Saturday, January 22, 2011

My Internet Use: A Brief History

I was fired from my position as a paralegal at the law firm of Akin, Gump, Strauss, Hauer & Feld on October 29, 1991.  I have remained unemployed since my job termination, nearly twenty years ago.

After I was fired, I started to make daily visits to a branch of the D.C. library system, The Cleveland Park Neighborhood Library.

In about 1999 the library installed Internet access.  I was not interested in using the computer at first.  I had never used the Internet before and I'm slow to change my routine.

In about the year 2000 I learned about an offer by a telephone company.  The company offered a $200 bonus if a customer signed up for service.  One needed an email address to apply for service.  It was that commercial offer that prompted me to start using the public access computer at the library.  My initial motivation in using the computer was to obtain an email address so I could collect my $200 bonus.

The neighborhood public library is closed on Sundays.  I sometimes used to walk to The American University on Sundays to use the computers at the University library.

In the year 1993 I started work on my book Significant Moments.  Beginning in the year 2000 I began doing research for the book on the computer, both at the Cleveland Park public library and at American University.

I used to think about buying my own computer, but I never got around to that.

On Friday January 15, 2010 I was interviewed at my residence by two officers from the Justice Department about a law enforcement matter.  After the interview, I showed the officers the walk-in closet in my apartment.  They didn't seem particularly interested in my guided tour.  One would have thought they would be interested in searching the closet -- they weren't -- and that is the subject of another blog post.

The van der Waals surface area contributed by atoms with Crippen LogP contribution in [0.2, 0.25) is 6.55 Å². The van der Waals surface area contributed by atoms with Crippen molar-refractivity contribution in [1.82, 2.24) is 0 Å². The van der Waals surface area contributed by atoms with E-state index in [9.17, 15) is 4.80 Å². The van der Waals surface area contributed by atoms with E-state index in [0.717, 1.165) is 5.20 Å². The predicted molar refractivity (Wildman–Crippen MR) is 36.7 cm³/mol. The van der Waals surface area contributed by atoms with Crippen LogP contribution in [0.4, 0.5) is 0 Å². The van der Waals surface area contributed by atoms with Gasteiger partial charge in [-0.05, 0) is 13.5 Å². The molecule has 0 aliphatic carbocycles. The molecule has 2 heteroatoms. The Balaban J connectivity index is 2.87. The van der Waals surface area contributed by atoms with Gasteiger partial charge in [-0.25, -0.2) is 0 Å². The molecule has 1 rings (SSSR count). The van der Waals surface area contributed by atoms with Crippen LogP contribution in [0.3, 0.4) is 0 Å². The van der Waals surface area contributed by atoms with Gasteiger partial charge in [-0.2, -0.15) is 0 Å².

In any event, I keep an old word processor in my walk-in closet, which I use as a kind of office or writing shed.  One of the officers said with mock seriousness: "You mean you don't have your own computer?"  (As if he didn't already know I didn't have my own computer!)  The officer's words lingered in my mind.

In about February 2010 I received a $500 bonus from my housing subsidy.  I thought, "Yes, why don't I have my own computer?  I'll use the bonus to buy a computer."  Shortly thereafter, I ordered a computer over the Internet and contacted Comcast about Internet service.  I remember that the Comcast service guy arrived at my apartment very late on a Friday afternoon in February 2010, at the beginning of one of the big snowstorms we had at that time.  I remember that I spent the entire weekend snowed-in, gleefully surfing the Internet on my new computer.

I still use the computer at the public library.  In fact, I look forward to using the public access computers.  I get a lot of pleasure using the computer at the public library.  My emotional investment in using the computer at the library aroused my curiosity since I now have my own computer.  Why would I derive so much pleasure from using the computer at the library?

Only yesterday, I thought of an interpretation of my behavior.  It's my tentative theory that my use of the computer is highly sexualized.  For me, using the computer is like having sex.  I happen to be an exhibitionist.  Perhaps my apparent need to use the computer in a public place is symbolic of masturbating in public.  Perhaps that also helps explain my slowness to buy my own computer.  I would rather "masturbate" in public than at home.  That interpretation makes sense to me.  But I'm a Freudian.  For me everything is about sex.

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